In addition to the abovementioned, you may also try getting certifications on different aspects of the industry. Data suggests that 87% of IT professionals have at least one certification. Latin America and EMEA have the highest percentage of certified IT professionals at 90% while North America has the lowest at 85% (Forbes, 2020).
Source: Forbes, 2020
Among the certification options available are:
IT Project Manager
IT project managers are responsible for successfully implementing IT projects in an organization, from the initiation stage to the closing stage. They coordinate with IT support staff and communicate with stakeholders to achieve project goals. They also manage various project risks to ensure that the project is completed on time and within budget (ProjectManager, n.d.).
Median salary: $151,150 per year
Information Systems Director
An information systems director is tasked with managing the entire information system of an organization, overseeing its functionality, reliability, and availability to support business operations. He or she is in charge of maintaining data stored in IT systems and ensuring the confidentiality of such data. He or she also works with vendors in scheduling the installation of new software or equipment.
Median salary: $151,150 per year
Postsecondary Computer Science Teacher
Computer science professors design and develop curriculum that will maximize student learning and allow students to participate in engaging classroom discussions. They are looked up to as thought leaders in their field and have impacted their industry through their significant contributions. They also enrich knowledge in their field by conducting their own research on IT design, evaluation, and execution.
Median salary: $89,543
Chief Information Officer
The chief information officer is mainly responsible for setting the broad technology strategy of an organization. He or she sees to it that technology systems and procedures create business value and support the company’s growth objectives. They should have a forward-looking vision to equip their organization with the technology tools that would enable them to have a competitive advantage and move with agility well into the future (The Balance Careers, 2020).
Median Salary: $159,200
Most Information Systems certifications will allow you to step into a management role in an organization. For example, a PMP certification will hone your management skills to effectively handle an IT project. The best information systems certifications will largely depend on the type of technology you work with and the methodologies used by your organization. An example of a certification that is specific to a technology vendor is the Microsoft Certified Solutions Expert certification, which attests to your proficiency in working with Microsoft suite apps and services. On the other hand, an example of an IT methodology certification is the Information Technology Infrastructure Library (ITIL), which enables professionals to deliver IT services following a set of pre-defined processes that integrate industry best practices. There are five certification levels starting from foundation to master levels (Business News Daily, 2019).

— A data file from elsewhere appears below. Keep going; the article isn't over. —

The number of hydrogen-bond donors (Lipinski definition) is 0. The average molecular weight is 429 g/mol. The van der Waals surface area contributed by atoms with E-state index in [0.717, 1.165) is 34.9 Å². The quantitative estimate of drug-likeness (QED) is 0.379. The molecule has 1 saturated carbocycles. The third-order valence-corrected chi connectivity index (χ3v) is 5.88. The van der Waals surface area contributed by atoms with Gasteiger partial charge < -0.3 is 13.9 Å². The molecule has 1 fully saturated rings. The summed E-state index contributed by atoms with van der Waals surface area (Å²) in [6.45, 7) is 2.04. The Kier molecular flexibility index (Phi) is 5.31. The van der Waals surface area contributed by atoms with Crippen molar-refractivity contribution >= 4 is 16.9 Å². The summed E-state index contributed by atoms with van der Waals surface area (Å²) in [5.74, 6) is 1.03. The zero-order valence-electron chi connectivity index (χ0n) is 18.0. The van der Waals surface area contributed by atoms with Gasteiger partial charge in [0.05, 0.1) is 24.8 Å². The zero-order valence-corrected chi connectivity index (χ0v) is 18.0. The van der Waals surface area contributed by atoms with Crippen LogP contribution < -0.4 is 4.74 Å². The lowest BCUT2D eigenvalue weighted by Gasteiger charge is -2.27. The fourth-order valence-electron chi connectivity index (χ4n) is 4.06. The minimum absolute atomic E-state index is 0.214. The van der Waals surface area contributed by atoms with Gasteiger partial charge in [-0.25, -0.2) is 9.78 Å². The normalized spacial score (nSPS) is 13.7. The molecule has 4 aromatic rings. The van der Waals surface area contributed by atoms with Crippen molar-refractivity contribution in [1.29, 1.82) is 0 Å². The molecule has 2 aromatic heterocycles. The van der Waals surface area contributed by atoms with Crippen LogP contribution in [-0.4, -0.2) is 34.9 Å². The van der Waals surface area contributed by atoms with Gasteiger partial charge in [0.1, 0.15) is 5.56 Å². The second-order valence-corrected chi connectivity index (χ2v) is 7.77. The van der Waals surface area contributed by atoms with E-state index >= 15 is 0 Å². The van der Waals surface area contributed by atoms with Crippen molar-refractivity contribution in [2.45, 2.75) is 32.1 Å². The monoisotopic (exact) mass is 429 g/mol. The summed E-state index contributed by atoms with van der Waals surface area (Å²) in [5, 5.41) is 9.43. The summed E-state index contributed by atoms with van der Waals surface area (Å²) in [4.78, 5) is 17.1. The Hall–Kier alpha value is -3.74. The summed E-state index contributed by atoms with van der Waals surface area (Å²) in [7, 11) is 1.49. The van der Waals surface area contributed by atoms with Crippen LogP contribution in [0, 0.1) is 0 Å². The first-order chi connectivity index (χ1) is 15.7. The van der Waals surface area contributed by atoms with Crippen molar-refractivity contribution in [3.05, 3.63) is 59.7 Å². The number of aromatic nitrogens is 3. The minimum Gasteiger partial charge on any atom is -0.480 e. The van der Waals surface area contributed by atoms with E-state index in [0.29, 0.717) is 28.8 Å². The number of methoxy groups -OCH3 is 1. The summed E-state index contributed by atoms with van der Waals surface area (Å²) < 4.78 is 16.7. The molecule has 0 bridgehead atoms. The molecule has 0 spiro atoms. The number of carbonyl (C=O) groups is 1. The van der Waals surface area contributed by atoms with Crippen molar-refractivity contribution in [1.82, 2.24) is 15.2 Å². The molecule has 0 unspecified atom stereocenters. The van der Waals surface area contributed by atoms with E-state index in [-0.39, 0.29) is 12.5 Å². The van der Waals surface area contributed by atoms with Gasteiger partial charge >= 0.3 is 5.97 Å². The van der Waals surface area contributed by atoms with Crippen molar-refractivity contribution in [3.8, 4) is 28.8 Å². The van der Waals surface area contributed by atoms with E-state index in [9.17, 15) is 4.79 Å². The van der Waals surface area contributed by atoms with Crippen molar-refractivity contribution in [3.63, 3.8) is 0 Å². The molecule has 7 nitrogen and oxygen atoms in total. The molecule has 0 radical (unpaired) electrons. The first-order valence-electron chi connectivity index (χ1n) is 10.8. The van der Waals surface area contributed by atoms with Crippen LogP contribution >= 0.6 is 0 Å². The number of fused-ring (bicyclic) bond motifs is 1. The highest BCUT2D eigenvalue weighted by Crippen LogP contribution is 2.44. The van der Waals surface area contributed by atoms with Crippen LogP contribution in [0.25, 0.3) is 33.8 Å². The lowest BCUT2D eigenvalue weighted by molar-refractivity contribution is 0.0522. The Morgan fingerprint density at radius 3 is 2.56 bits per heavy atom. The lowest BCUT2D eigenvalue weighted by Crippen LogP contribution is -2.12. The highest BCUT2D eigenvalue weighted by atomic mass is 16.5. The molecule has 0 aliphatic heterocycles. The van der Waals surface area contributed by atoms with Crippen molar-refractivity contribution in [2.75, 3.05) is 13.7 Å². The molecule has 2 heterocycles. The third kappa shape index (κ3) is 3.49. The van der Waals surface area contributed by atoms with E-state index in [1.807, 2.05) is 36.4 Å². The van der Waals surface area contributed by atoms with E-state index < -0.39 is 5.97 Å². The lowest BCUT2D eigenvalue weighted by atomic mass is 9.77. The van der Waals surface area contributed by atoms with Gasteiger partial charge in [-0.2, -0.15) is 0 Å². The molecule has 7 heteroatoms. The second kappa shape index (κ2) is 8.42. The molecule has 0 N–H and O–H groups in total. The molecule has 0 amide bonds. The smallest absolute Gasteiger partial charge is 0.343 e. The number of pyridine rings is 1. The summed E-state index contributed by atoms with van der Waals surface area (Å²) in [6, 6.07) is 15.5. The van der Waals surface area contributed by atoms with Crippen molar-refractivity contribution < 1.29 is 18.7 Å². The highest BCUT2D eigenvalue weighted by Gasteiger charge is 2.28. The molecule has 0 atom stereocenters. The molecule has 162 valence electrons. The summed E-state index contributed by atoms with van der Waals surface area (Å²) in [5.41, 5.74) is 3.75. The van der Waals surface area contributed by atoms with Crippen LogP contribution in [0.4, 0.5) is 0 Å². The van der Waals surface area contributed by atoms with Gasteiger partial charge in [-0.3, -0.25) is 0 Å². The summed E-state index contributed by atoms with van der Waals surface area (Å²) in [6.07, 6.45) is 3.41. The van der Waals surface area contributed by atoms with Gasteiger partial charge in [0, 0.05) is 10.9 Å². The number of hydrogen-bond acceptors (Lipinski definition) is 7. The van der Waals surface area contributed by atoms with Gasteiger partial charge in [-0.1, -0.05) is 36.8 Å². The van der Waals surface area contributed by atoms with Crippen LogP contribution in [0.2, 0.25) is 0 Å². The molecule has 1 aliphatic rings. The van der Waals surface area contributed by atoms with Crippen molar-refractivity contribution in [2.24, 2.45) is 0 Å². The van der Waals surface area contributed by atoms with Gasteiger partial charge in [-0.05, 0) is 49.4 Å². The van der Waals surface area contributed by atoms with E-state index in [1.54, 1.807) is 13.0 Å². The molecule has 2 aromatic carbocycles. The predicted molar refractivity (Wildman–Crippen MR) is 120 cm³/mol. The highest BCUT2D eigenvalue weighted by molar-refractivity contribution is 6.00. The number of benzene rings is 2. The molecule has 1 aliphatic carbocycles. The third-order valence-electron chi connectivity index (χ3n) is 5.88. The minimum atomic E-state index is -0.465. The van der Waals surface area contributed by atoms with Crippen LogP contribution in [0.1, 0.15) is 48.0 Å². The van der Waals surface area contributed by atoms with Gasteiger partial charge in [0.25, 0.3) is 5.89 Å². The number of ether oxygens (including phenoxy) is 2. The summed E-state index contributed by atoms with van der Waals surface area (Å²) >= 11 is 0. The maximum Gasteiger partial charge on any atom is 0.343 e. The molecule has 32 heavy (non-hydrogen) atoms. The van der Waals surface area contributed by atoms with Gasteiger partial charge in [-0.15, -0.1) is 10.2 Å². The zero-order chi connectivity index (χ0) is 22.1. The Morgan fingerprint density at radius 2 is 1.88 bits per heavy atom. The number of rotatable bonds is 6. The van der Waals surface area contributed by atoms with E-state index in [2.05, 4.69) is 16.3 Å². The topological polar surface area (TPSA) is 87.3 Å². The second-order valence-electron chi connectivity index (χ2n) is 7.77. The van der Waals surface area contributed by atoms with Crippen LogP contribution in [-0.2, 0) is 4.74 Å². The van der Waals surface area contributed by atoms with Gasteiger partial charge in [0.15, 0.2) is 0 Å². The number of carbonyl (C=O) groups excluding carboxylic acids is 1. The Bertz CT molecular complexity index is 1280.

If a direct information systems career path is one that you would not take, you don’t have to limit yourself to these options. This degree is flexible enough for you to find jobs that are of interest to you that are even outside the scope of the traditional jobs related to the degree.
Whether you get an undergraduate or graduate degree in information systems, you can enjoy an in-demand career with a diverse set of job roles and great flexibility to change career paths. With the greater dependency that consumers and businesses have on technology, almost all jobs in this field are expected to grow at a pace that’s equal to or higher than the average growth rate for all industries. The same can be said of a computer science degree, which is a discipline that overlaps greatly with information systems degrees. Thus, both degrees can be a rewarding career choice for people who genuinely enjoy working with technology and can rise to the challenge of a rapidly changing and constantly evolving world.